Alvin Mwangi and Bernice Mbugua @PeopleDailyKe
Nairobi Governor Mike Sonko yesterday beat a retreat and lifted an order banning matatus from accessing central business district (CBD).
The move came as a reprieve for commuters, who on Monday endured chaotic scenes following the ban’s implementation.
And a few hours after Sonko’s announcement, the High Court also suspended the ban pending the hearing and determination of a case filed by businessman Paul Kobia.
Justice Wilfrida Okwani said the restriction had caused the public great inconvenience and hurt the economy following a massive day-long traffic snarl-up on Monday. The case will be mentioned on December 11.
Through lawyer Henry Kurauka, Kobia said the public was not consulted before implementation of the order meant to decongest the CBD. He also argued that no measures had been put in place to cater for passengers, including the physically challenged.
Kobia said Sonko had, serving as an MP in 2011, moved to the court to lift a similar ban. “The circumstances have not changed to allow him to support the ban and he should not be allowed to ‘blow hot and cold’ when he understands the predicament facing city residents,” he said.
Earlier, Sonko said he suspended the ban to allow for more consultations among transport stakeholders.
“I have noted with deep concern the plight of Nairobi residents as a result of the ban, and hereby announce that the full implementation of this directive has been suspended with immediate effect,” the governor said in a statement. “It also became clear that it is necessary to have contingent measures before enforcement of such key decisions.”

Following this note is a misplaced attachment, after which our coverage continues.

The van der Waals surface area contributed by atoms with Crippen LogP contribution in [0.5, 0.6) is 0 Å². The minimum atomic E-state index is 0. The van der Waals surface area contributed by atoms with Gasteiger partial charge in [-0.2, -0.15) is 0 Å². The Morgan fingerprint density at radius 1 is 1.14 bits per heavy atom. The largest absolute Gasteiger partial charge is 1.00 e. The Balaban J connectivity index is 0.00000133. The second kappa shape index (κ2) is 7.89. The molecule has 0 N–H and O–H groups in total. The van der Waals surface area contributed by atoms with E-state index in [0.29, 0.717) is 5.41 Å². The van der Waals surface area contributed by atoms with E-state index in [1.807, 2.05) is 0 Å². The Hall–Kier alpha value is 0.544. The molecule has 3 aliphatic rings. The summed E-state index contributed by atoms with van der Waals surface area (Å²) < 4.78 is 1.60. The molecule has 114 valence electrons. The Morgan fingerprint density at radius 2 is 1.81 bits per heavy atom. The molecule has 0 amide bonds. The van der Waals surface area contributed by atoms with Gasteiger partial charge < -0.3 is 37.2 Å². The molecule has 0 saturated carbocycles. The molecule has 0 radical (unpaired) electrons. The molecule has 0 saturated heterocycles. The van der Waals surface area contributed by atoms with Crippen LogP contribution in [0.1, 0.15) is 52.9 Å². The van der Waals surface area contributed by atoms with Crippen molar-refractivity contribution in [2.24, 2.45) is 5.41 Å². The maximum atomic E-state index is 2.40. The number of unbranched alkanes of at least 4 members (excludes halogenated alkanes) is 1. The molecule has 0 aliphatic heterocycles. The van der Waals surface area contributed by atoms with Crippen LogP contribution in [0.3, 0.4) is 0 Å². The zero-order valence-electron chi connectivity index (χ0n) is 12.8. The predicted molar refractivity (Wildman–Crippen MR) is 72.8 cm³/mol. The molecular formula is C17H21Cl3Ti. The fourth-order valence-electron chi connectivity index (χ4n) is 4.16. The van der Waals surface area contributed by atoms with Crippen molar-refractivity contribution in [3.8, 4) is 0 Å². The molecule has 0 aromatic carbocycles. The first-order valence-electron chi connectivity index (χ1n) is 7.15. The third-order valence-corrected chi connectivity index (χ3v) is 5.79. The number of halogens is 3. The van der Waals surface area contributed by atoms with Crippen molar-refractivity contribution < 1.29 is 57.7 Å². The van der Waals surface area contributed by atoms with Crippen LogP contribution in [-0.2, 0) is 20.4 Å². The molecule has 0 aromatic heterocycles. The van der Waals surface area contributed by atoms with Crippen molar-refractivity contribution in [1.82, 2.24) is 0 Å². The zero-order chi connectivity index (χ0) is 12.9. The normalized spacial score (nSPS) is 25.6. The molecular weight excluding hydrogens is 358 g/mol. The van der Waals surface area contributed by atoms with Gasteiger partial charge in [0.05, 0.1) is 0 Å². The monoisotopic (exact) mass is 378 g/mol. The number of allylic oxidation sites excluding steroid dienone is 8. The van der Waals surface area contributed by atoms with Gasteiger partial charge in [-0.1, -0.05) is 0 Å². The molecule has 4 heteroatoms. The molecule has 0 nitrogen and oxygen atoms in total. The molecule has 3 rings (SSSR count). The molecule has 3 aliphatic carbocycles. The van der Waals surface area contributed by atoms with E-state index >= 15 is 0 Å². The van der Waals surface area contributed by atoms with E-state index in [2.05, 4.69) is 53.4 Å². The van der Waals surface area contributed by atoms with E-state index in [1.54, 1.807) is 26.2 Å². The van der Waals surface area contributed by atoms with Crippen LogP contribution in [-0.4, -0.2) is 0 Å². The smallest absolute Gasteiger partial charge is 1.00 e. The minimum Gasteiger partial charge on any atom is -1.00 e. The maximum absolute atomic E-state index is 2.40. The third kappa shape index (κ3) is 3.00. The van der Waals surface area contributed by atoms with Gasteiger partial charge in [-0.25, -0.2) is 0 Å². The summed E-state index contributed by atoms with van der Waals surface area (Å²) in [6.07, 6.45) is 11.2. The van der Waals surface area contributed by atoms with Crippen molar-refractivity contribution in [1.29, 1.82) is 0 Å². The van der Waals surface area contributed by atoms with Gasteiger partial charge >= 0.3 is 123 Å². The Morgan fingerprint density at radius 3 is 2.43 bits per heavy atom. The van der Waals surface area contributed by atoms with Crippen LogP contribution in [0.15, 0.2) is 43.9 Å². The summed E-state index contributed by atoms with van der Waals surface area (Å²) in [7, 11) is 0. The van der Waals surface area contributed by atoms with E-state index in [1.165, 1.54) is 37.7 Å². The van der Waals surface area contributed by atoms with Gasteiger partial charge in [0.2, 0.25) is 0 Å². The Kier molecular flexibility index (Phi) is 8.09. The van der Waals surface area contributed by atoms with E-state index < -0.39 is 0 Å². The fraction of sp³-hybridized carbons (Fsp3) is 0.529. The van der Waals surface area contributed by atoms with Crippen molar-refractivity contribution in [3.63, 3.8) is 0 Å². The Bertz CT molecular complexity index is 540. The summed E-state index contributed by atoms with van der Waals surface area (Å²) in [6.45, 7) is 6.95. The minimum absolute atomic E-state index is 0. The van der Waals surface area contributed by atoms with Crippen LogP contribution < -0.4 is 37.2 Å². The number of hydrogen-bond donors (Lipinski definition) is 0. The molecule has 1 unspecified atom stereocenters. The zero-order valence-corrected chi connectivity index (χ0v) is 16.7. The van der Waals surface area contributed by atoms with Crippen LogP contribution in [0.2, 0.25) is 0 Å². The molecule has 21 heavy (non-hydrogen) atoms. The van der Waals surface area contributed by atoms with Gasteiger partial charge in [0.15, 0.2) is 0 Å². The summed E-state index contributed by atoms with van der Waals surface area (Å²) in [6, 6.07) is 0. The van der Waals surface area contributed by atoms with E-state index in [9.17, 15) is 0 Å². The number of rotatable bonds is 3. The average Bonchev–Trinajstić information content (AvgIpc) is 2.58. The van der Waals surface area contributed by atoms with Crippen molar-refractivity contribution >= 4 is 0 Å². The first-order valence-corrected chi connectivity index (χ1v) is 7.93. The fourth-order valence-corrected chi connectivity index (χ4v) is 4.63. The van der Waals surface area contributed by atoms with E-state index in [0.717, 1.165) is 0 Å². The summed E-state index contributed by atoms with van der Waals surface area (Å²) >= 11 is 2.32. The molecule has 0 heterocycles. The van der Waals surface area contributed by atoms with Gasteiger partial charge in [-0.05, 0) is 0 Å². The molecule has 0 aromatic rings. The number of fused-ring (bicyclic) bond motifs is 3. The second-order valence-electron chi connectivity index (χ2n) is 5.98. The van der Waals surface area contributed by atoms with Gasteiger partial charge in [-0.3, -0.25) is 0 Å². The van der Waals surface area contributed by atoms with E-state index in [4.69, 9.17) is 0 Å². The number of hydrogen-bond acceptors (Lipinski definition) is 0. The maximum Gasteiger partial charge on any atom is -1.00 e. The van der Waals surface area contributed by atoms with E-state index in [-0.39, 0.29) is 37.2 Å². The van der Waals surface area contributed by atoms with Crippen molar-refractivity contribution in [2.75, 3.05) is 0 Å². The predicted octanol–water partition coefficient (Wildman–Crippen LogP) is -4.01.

He, however, maintained that the ban was part of county’s measures to decongestion the city. “I have met this morning with the affected PSV operators with a view to agreeing an acceptable solution that has less implication on all affected. During the coming days, I will continue to hold discussions with stakeholders to find the way forward,” he added.
Sonko also challenged residents to be part of the solution to the jam problem and warned matatu operators against breaking traffic rules.
“We must all pull together to dismantle the disorganised traffic attitudes and entrenched behaviour that lead to massive loss of man-hours and burned fuel in traffic jams.”
At a city court, Kobia faulted the ban on grounds that the county government had not put in place reasonable infrastructure to ensure convenience of commuters such as Bus Rapid Transfer System.
“Such systems are put in place in countries such as South Africa, Egypt and many others prior to implementation of ban of public service vehicles in major cities,” he said.
And speaking after a stakeholders meeting with Sonko, the Association of Matatu Operators only three vehicles per sacco will be allowed to enter the CBD at a time to decongest the city.
Chairman Jimal Ibrahim said it will not be business as usual when all matatus jammed city streets.
He also maintained that in the long-run, PSVs will have to operate outside the city.
“ What I can tell people of Nairobi is that soon we are leaving the CBD. They should be prepared,” said Jimal.